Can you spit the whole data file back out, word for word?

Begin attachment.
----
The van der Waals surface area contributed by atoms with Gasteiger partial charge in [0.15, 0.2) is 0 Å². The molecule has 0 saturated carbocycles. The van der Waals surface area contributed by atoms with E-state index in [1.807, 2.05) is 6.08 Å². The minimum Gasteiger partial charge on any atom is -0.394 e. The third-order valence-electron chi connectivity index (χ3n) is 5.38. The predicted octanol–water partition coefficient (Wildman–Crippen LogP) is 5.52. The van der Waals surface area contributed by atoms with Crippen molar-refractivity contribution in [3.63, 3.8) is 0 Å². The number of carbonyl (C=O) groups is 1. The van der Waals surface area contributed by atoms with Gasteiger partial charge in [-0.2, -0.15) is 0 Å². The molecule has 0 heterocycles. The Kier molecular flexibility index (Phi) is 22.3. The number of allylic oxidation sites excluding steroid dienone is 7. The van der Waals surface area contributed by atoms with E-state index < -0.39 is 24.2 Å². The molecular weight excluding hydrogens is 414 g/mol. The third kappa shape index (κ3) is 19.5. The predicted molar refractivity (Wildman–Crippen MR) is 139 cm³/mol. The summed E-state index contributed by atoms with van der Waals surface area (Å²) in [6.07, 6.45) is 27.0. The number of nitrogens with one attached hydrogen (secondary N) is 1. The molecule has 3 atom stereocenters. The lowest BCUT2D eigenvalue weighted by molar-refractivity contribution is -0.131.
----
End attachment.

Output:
The van der Waals surface area contributed by atoms with Gasteiger partial charge in [0.15, 0.2) is 0 Å². The molecule has 0 saturated carbocycles. The van der Waals surface area contributed by atoms with E-state index in [1.807, 2.05) is 6.08 Å². The minimum Gasteiger partial charge on any atom is -0.394 e. The third-order valence-electron chi connectivity index (χ3n) is 5.38. The predicted octanol–water partition coefficient (Wildman–Crippen LogP) is 5.52. The van der Waals surface area contributed by atoms with Crippen molar-refractivity contribution in [3.63, 3.8) is 0 Å². The number of carbonyl (C=O) groups is 1. The van der Waals surface area contributed by atoms with Gasteiger partial charge in [-0.2, -0.15) is 0 Å². The molecule has 0 heterocycles. The Kier molecular flexibility index (Phi) is 22.3. The number of allylic oxidation sites excluding steroid dienone is 7. The van der Waals surface area contributed by atoms with E-state index < -0.39 is 24.2 Å². The molecular weight excluding hydrogens is 414 g/mol. The third kappa shape index (κ3) is 19.5. The predicted molar refractivity (Wildman–Crippen MR) is 139 cm³/mol. The summed E-state index contributed by atoms with van der Waals surface area (Å²) in [6.07, 6.45) is 27.0. The number of nitrogens with one attached hydrogen (secondary N) is 1. The molecule has 3 atom stereocenters. The lowest BCUT2D eigenvalue weighted by molar-refractivity contribution is -0.131.